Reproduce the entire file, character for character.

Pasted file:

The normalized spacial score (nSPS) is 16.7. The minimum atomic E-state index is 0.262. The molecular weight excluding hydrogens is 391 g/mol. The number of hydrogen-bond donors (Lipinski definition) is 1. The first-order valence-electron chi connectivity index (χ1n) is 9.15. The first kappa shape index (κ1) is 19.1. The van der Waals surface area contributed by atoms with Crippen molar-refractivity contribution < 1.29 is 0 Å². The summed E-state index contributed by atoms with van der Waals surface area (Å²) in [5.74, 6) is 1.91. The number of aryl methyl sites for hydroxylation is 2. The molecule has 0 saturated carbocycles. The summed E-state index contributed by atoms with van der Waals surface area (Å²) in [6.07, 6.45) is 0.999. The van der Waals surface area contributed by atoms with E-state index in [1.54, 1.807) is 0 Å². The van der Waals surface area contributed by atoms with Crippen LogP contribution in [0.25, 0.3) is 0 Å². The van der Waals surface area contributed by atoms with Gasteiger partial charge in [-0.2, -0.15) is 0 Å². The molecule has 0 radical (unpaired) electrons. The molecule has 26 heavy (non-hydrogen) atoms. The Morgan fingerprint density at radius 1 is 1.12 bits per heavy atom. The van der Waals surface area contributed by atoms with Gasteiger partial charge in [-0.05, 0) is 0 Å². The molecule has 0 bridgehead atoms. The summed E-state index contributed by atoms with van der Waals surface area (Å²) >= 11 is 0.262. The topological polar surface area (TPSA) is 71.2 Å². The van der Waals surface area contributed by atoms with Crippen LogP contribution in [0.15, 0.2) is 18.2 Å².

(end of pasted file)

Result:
The normalized spacial score (nSPS) is 16.7. The minimum atomic E-state index is 0.262. The molecular weight excluding hydrogens is 391 g/mol. The number of hydrogen-bond donors (Lipinski definition) is 1. The first-order valence-electron chi connectivity index (χ1n) is 9.15. The first kappa shape index (κ1) is 19.1. The van der Waals surface area contributed by atoms with Crippen molar-refractivity contribution < 1.29 is 0 Å². The summed E-state index contributed by atoms with van der Waals surface area (Å²) in [5.74, 6) is 1.91. The number of aryl methyl sites for hydroxylation is 2. The molecule has 0 saturated carbocycles. The summed E-state index contributed by atoms with van der Waals surface area (Å²) in [6.07, 6.45) is 0.999. The van der Waals surface area contributed by atoms with E-state index in [1.54, 1.807) is 0 Å². The van der Waals surface area contributed by atoms with Crippen LogP contribution in [0.25, 0.3) is 0 Å². The van der Waals surface area contributed by atoms with Gasteiger partial charge in [-0.2, -0.15) is 0 Å². The molecule has 0 radical (unpaired) electrons. The molecule has 26 heavy (non-hydrogen) atoms. The Morgan fingerprint density at radius 1 is 1.12 bits per heavy atom. The van der Waals surface area contributed by atoms with Gasteiger partial charge in [-0.05, 0) is 0 Å². The molecule has 0 bridgehead atoms. The summed E-state index contributed by atoms with van der Waals surface area (Å²) >= 11 is 0.262. The topological polar surface area (TPSA) is 71.2 Å². The van der Waals surface area contributed by atoms with Crippen LogP contribution in [0.15, 0.2) is 18.2 Å².